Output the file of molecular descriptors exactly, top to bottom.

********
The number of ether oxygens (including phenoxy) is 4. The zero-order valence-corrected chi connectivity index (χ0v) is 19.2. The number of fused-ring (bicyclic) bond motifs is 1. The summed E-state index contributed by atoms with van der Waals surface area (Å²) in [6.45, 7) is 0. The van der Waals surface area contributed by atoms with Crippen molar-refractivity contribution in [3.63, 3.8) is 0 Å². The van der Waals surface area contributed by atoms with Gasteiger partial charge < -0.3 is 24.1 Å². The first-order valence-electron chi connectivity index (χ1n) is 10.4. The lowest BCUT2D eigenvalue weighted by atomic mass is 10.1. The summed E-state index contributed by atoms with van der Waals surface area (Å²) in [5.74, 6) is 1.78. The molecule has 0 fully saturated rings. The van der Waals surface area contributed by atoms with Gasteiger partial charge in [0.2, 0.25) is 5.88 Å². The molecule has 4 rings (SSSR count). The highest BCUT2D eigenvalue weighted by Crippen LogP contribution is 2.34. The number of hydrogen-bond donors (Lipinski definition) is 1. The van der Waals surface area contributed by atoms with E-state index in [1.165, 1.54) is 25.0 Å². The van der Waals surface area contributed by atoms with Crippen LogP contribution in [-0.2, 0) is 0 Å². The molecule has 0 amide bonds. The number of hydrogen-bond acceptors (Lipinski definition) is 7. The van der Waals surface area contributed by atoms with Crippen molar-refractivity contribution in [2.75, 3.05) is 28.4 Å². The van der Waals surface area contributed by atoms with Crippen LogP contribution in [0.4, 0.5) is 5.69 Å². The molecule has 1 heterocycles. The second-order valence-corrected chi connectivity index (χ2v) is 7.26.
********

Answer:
The number of ether oxygens (including phenoxy) is 4. The zero-order valence-corrected chi connectivity index (χ0v) is 19.2. The number of fused-ring (bicyclic) bond motifs is 1. The summed E-state index contributed by atoms with van der Waals surface area (Å²) in [6.45, 7) is 0. The van der Waals surface area contributed by atoms with Crippen molar-refractivity contribution in [3.63, 3.8) is 0 Å². The van der Waals surface area contributed by atoms with Gasteiger partial charge < -0.3 is 24.1 Å². The first-order valence-electron chi connectivity index (χ1n) is 10.4. The lowest BCUT2D eigenvalue weighted by atomic mass is 10.1. The summed E-state index contributed by atoms with van der Waals surface area (Å²) in [5.74, 6) is 1.78. The molecule has 0 fully saturated rings. The van der Waals surface area contributed by atoms with Gasteiger partial charge in [0.2, 0.25) is 5.88 Å². The molecule has 4 rings (SSSR count). The highest BCUT2D eigenvalue weighted by Crippen LogP contribution is 2.34. The number of hydrogen-bond donors (Lipinski definition) is 1. The van der Waals surface area contributed by atoms with E-state index in [1.165, 1.54) is 25.0 Å². The van der Waals surface area contributed by atoms with Crippen LogP contribution in [-0.2, 0) is 0 Å². The molecule has 0 amide bonds. The number of hydrogen-bond acceptors (Lipinski definition) is 7. The van der Waals surface area contributed by atoms with Crippen molar-refractivity contribution in [2.75, 3.05) is 28.4 Å². The van der Waals surface area contributed by atoms with Crippen LogP contribution in [0.4, 0.5) is 5.69 Å². The molecule has 1 heterocycles. The second-order valence-corrected chi connectivity index (χ2v) is 7.26.